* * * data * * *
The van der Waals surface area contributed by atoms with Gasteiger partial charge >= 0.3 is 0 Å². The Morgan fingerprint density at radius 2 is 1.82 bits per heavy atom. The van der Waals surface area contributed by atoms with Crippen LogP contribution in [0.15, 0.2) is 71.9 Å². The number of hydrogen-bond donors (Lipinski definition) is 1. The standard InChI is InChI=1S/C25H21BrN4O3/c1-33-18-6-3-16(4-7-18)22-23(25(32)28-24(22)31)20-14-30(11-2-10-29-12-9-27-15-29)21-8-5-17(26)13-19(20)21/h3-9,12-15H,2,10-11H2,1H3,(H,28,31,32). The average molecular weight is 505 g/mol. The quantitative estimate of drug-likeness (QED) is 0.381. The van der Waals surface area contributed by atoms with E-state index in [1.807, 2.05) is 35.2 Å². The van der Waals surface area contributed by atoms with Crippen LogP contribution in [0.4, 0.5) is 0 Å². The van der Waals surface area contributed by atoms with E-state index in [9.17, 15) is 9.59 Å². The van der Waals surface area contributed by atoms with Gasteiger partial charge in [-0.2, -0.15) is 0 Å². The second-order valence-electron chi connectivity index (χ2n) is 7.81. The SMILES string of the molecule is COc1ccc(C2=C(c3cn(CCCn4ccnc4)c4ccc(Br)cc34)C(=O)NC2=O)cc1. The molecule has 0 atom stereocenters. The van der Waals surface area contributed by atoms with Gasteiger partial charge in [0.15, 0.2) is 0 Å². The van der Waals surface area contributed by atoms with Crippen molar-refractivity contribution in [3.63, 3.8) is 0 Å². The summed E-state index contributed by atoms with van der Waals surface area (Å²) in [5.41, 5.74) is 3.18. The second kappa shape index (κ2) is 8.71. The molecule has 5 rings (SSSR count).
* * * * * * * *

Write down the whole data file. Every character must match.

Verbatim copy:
The van der Waals surface area contributed by atoms with Gasteiger partial charge >= 0.3 is 0 Å². The Morgan fingerprint density at radius 2 is 1.82 bits per heavy atom. The van der Waals surface area contributed by atoms with Crippen LogP contribution in [0.15, 0.2) is 71.9 Å². The number of hydrogen-bond donors (Lipinski definition) is 1. The standard InChI is InChI=1S/C25H21BrN4O3/c1-33-18-6-3-16(4-7-18)22-23(25(32)28-24(22)31)20-14-30(11-2-10-29-12-9-27-15-29)21-8-5-17(26)13-19(20)21/h3-9,12-15H,2,10-11H2,1H3,(H,28,31,32). The average molecular weight is 505 g/mol. The quantitative estimate of drug-likeness (QED) is 0.381. The van der Waals surface area contributed by atoms with E-state index in [1.807, 2.05) is 35.2 Å². The van der Waals surface area contributed by atoms with Crippen LogP contribution in [0.4, 0.5) is 0 Å². The van der Waals surface area contributed by atoms with E-state index in [9.17, 15) is 9.59 Å². The van der Waals surface area contributed by atoms with Gasteiger partial charge in [-0.2, -0.15) is 0 Å². The second-order valence-electron chi connectivity index (χ2n) is 7.81. The SMILES string of the molecule is COc1ccc(C2=C(c3cn(CCCn4ccnc4)c4ccc(Br)cc34)C(=O)NC2=O)cc1. The molecule has 0 atom stereocenters. The van der Waals surface area contributed by atoms with Gasteiger partial charge in [0.15, 0.2) is 0 Å². The van der Waals surface area contributed by atoms with Crippen molar-refractivity contribution in [3.63, 3.8) is 0 Å². The summed E-state index contributed by atoms with van der Waals surface area (Å²) in [5.41, 5.74) is 3.18. The second kappa shape index (κ2) is 8.71. The molecule has 5 rings (SSSR count).